Obedience In To Kill A Mockingbird

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• Scout tells the story many years after the events of the book takes place, “[w]hen enough years had gone by to enable [her and Jem] to look back on them” (3). She is most likely an adult now, and has much more experience and knowledge of the world around her, and therefore is able to look back and reflect and comment on events that she, as a young child, had not understood. o “‘He is,’ we heard Atticus answer, ‘and he’s asleep. Don’t wake him up.’ In obedience to my father, there followed what I later realized was a sickeningly comic aspect of an unfunny situation: the men talked in near-whispers” (202)
 When the events took place, Scout was unaware of the danger of the mob to both Atticus and Tom Robinson. However, looking back, she not only realizes the threat, but comments on how ironic the situation was— the mob immediately obeyed Atticus’s request for them to speak quietly, despite being willing to hurt Atticus if he got in there way, in order not to wake up Tom, who they …show more content…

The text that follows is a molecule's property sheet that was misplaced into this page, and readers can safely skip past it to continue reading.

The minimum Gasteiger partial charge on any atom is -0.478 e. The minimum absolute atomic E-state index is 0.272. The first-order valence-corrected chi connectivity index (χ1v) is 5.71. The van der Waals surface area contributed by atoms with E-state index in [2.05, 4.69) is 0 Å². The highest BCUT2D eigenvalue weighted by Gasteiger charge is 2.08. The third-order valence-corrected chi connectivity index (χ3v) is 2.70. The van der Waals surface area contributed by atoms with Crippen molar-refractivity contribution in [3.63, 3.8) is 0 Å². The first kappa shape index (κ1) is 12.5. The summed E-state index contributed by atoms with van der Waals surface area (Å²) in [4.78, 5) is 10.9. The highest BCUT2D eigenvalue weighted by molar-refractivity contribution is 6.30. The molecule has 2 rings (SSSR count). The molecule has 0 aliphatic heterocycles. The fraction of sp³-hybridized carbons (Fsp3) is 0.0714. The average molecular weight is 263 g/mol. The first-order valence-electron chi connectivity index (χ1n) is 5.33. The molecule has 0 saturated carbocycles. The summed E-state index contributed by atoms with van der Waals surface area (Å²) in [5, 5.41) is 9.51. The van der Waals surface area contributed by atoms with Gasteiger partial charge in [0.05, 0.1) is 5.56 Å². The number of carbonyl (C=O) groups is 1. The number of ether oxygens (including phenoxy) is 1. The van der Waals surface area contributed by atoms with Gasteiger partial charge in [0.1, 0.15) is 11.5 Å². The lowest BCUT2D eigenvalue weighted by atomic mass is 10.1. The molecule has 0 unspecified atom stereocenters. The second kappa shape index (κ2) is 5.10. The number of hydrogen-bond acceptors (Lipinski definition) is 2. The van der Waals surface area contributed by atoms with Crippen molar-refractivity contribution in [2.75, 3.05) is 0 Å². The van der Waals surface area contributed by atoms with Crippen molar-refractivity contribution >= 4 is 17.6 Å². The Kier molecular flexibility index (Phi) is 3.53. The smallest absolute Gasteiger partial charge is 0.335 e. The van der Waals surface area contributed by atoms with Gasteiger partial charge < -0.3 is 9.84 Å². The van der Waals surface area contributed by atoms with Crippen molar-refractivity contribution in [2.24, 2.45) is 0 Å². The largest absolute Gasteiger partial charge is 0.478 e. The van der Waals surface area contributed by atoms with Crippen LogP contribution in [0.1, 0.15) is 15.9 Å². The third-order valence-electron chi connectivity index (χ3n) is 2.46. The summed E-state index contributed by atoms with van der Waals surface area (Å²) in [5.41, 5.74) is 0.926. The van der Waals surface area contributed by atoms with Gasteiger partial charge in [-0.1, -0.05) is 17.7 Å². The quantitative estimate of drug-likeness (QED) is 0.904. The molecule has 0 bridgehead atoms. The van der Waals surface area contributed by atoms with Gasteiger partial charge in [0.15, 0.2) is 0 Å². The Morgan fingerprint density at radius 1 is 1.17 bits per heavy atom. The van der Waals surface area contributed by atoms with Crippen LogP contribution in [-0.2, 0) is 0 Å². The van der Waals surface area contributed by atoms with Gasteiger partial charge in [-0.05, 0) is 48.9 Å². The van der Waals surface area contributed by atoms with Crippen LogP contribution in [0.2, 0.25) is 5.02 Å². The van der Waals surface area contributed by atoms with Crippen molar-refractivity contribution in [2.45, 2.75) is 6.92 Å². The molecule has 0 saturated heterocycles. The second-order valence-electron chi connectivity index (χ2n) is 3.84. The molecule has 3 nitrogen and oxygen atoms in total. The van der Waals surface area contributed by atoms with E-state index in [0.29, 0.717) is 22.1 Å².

She does not know much about, or understand, the horrors of life. o Her innocence and wide-eyed outlook on life also makes the realizations that Scout has as the novel progresses more dramatic. Scout is young and impressionable, her perspective not yet completely colored by prejudice and bias.
 “Yessum, and she promised me I could come out to her house some afternoon. Atticus. I’ll go next Sunday if it’s all right, can I? Cal said she’d come get me if you were off in the car” (181).
• Scout, still a child, is not aware that most of Maycomb would not approve of her visiting Calpurnia’s house, as she is white while Calpurnia is black. o This innocence, and lack of knowledge of the world she lives in and her gradual understanding allows readers to gradually understand, along with Scout, the world Scout lives in. It also allows readers to interpret and make their own realizations about Maycomb and the way of life

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